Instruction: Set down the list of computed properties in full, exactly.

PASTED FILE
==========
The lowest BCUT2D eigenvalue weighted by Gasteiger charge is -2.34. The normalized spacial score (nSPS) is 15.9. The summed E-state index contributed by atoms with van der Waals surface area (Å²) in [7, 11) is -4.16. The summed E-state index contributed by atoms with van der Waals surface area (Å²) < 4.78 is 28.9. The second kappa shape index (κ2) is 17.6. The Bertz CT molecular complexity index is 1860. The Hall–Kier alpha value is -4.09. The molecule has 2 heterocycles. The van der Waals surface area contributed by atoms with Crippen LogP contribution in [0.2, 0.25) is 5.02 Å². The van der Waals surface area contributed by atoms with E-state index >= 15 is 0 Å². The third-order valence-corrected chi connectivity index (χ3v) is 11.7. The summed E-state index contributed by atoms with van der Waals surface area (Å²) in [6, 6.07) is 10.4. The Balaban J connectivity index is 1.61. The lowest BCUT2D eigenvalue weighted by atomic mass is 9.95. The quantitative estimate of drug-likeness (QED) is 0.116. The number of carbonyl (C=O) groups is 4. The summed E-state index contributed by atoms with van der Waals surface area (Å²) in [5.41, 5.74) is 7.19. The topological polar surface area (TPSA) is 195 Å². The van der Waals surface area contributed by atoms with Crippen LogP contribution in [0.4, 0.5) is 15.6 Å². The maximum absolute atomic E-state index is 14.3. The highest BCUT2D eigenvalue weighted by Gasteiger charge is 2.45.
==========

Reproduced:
The lowest BCUT2D eigenvalue weighted by Gasteiger charge is -2.34. The normalized spacial score (nSPS) is 15.9. The summed E-state index contributed by atoms with van der Waals surface area (Å²) in [7, 11) is -4.16. The summed E-state index contributed by atoms with van der Waals surface area (Å²) < 4.78 is 28.9. The second kappa shape index (κ2) is 17.6. The Bertz CT molecular complexity index is 1860. The Hall–Kier alpha value is -4.09. The molecule has 2 heterocycles. The van der Waals surface area contributed by atoms with Crippen LogP contribution in [0.2, 0.25) is 5.02 Å². The van der Waals surface area contributed by atoms with E-state index >= 15 is 0 Å². The third-order valence-corrected chi connectivity index (χ3v) is 11.7. The summed E-state index contributed by atoms with van der Waals surface area (Å²) in [6, 6.07) is 10.4. The Balaban J connectivity index is 1.61. The lowest BCUT2D eigenvalue weighted by atomic mass is 9.95. The quantitative estimate of drug-likeness (QED) is 0.116. The number of carbonyl (C=O) groups is 4. The summed E-state index contributed by atoms with van der Waals surface area (Å²) in [5.41, 5.74) is 7.19. The topological polar surface area (TPSA) is 195 Å². The van der Waals surface area contributed by atoms with Crippen LogP contribution in [0.4, 0.5) is 15.6 Å². The maximum absolute atomic E-state index is 14.3. The highest BCUT2D eigenvalue weighted by Gasteiger charge is 2.45.